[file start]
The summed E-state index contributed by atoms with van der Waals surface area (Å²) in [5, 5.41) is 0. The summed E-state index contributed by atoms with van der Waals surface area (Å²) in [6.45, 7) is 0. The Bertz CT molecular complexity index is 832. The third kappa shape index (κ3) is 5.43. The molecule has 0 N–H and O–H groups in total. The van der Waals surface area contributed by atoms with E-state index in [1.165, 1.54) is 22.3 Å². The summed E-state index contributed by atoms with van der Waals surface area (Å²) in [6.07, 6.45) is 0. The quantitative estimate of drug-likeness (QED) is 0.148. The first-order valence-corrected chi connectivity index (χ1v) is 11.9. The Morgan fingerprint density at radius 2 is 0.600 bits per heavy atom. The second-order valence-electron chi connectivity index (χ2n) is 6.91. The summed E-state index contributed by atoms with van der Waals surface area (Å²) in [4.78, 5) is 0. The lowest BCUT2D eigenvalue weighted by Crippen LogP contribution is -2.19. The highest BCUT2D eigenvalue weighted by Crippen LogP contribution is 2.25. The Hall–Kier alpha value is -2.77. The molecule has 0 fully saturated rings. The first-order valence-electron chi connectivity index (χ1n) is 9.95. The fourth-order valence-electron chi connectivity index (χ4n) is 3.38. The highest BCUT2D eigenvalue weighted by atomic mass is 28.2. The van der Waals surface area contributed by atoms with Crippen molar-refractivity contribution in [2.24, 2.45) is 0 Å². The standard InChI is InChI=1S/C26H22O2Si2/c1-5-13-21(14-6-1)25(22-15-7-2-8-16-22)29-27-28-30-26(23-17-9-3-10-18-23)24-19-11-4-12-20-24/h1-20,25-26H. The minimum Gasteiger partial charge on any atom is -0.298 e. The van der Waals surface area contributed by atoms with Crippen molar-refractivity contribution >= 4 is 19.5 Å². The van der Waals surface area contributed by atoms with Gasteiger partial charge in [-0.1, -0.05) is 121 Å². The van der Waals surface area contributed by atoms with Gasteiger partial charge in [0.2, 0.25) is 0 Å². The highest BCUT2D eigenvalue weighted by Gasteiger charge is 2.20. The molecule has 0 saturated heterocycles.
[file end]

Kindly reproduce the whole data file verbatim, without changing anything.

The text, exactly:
The summed E-state index contributed by atoms with van der Waals surface area (Å²) in [5, 5.41) is 0. The summed E-state index contributed by atoms with van der Waals surface area (Å²) in [6.45, 7) is 0. The Bertz CT molecular complexity index is 832. The third kappa shape index (κ3) is 5.43. The molecule has 0 N–H and O–H groups in total. The van der Waals surface area contributed by atoms with E-state index in [1.165, 1.54) is 22.3 Å². The summed E-state index contributed by atoms with van der Waals surface area (Å²) in [6.07, 6.45) is 0. The quantitative estimate of drug-likeness (QED) is 0.148. The first-order valence-corrected chi connectivity index (χ1v) is 11.9. The Morgan fingerprint density at radius 2 is 0.600 bits per heavy atom. The second-order valence-electron chi connectivity index (χ2n) is 6.91. The summed E-state index contributed by atoms with van der Waals surface area (Å²) in [4.78, 5) is 0. The lowest BCUT2D eigenvalue weighted by Crippen LogP contribution is -2.19. The highest BCUT2D eigenvalue weighted by Crippen LogP contribution is 2.25. The Hall–Kier alpha value is -2.77. The molecule has 0 fully saturated rings. The first-order valence-electron chi connectivity index (χ1n) is 9.95. The fourth-order valence-electron chi connectivity index (χ4n) is 3.38. The highest BCUT2D eigenvalue weighted by atomic mass is 28.2. The van der Waals surface area contributed by atoms with Crippen molar-refractivity contribution in [2.24, 2.45) is 0 Å². The standard InChI is InChI=1S/C26H22O2Si2/c1-5-13-21(14-6-1)25(22-15-7-2-8-16-22)29-27-28-30-26(23-17-9-3-10-18-23)24-19-11-4-12-20-24/h1-20,25-26H. The minimum Gasteiger partial charge on any atom is -0.298 e. The van der Waals surface area contributed by atoms with Crippen molar-refractivity contribution >= 4 is 19.5 Å². The van der Waals surface area contributed by atoms with Gasteiger partial charge in [-0.1, -0.05) is 121 Å². The van der Waals surface area contributed by atoms with Gasteiger partial charge in [0.2, 0.25) is 0 Å². The highest BCUT2D eigenvalue weighted by Gasteiger charge is 2.20. The molecule has 0 saturated heterocycles.